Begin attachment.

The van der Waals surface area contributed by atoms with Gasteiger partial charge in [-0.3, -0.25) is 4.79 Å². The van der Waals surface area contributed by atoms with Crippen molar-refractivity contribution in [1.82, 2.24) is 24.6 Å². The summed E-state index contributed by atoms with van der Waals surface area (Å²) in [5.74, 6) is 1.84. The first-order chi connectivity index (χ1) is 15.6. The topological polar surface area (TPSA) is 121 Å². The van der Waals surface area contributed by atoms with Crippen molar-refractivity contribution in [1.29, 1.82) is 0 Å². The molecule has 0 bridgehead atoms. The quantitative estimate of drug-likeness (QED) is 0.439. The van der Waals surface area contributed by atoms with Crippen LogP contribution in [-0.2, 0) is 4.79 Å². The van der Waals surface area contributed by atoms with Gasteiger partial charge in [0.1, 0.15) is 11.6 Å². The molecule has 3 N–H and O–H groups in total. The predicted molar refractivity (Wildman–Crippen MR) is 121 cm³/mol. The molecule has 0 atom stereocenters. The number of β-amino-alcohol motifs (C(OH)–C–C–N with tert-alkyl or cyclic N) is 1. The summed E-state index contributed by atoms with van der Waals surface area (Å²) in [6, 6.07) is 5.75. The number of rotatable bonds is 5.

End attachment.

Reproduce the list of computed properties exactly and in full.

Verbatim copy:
The van der Waals surface area contributed by atoms with Gasteiger partial charge in [-0.3, -0.25) is 4.79 Å². The van der Waals surface area contributed by atoms with Crippen molar-refractivity contribution in [1.82, 2.24) is 24.6 Å². The summed E-state index contributed by atoms with van der Waals surface area (Å²) in [5.74, 6) is 1.84. The first-order chi connectivity index (χ1) is 15.6. The topological polar surface area (TPSA) is 121 Å². The van der Waals surface area contributed by atoms with Crippen molar-refractivity contribution in [1.29, 1.82) is 0 Å². The molecule has 0 bridgehead atoms. The quantitative estimate of drug-likeness (QED) is 0.439. The van der Waals surface area contributed by atoms with Crippen LogP contribution in [-0.2, 0) is 4.79 Å². The van der Waals surface area contributed by atoms with Gasteiger partial charge in [0.1, 0.15) is 11.6 Å². The molecule has 3 N–H and O–H groups in total. The predicted molar refractivity (Wildman–Crippen MR) is 121 cm³/mol. The molecule has 0 atom stereocenters. The number of β-amino-alcohol motifs (C(OH)–C–C–N with tert-alkyl or cyclic N) is 1. The summed E-state index contributed by atoms with van der Waals surface area (Å²) in [6, 6.07) is 5.75. The number of rotatable bonds is 5.